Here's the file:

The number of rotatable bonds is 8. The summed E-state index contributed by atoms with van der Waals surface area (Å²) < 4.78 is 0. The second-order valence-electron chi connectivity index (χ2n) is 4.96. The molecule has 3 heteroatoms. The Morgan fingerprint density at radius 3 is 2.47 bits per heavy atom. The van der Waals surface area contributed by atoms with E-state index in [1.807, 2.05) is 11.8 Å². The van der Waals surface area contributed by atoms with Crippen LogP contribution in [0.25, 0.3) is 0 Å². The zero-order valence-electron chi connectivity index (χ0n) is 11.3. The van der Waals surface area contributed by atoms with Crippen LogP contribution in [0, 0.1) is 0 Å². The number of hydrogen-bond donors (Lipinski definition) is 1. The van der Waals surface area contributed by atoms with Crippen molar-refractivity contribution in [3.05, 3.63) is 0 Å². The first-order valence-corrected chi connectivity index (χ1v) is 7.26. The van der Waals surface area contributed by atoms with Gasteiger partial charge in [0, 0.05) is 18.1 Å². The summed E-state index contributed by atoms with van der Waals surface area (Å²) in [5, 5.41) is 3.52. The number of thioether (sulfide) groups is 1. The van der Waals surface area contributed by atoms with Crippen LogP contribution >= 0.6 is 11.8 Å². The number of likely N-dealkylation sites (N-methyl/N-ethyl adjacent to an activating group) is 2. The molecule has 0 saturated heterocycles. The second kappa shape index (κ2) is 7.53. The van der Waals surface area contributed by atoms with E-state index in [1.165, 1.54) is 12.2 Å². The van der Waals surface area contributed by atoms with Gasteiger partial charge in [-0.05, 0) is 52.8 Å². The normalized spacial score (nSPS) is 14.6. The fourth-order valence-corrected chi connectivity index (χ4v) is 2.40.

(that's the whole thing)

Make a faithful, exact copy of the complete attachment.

The number of rotatable bonds is 8. The summed E-state index contributed by atoms with van der Waals surface area (Å²) < 4.78 is 0. The second-order valence-electron chi connectivity index (χ2n) is 4.96. The molecule has 3 heteroatoms. The Morgan fingerprint density at radius 3 is 2.47 bits per heavy atom. The van der Waals surface area contributed by atoms with E-state index in [1.807, 2.05) is 11.8 Å². The van der Waals surface area contributed by atoms with Crippen LogP contribution in [0.25, 0.3) is 0 Å². The zero-order valence-electron chi connectivity index (χ0n) is 11.3. The van der Waals surface area contributed by atoms with Crippen LogP contribution in [0, 0.1) is 0 Å². The number of hydrogen-bond donors (Lipinski definition) is 1. The van der Waals surface area contributed by atoms with Crippen molar-refractivity contribution in [3.05, 3.63) is 0 Å². The first-order valence-corrected chi connectivity index (χ1v) is 7.26. The van der Waals surface area contributed by atoms with Gasteiger partial charge in [0, 0.05) is 18.1 Å². The summed E-state index contributed by atoms with van der Waals surface area (Å²) in [5, 5.41) is 3.52. The number of thioether (sulfide) groups is 1. The van der Waals surface area contributed by atoms with Crippen LogP contribution >= 0.6 is 11.8 Å². The number of likely N-dealkylation sites (N-methyl/N-ethyl adjacent to an activating group) is 2. The molecule has 0 saturated heterocycles. The second kappa shape index (κ2) is 7.53. The van der Waals surface area contributed by atoms with E-state index in [1.165, 1.54) is 12.2 Å². The van der Waals surface area contributed by atoms with Gasteiger partial charge in [-0.05, 0) is 52.8 Å². The normalized spacial score (nSPS) is 14.6. The fourth-order valence-corrected chi connectivity index (χ4v) is 2.40.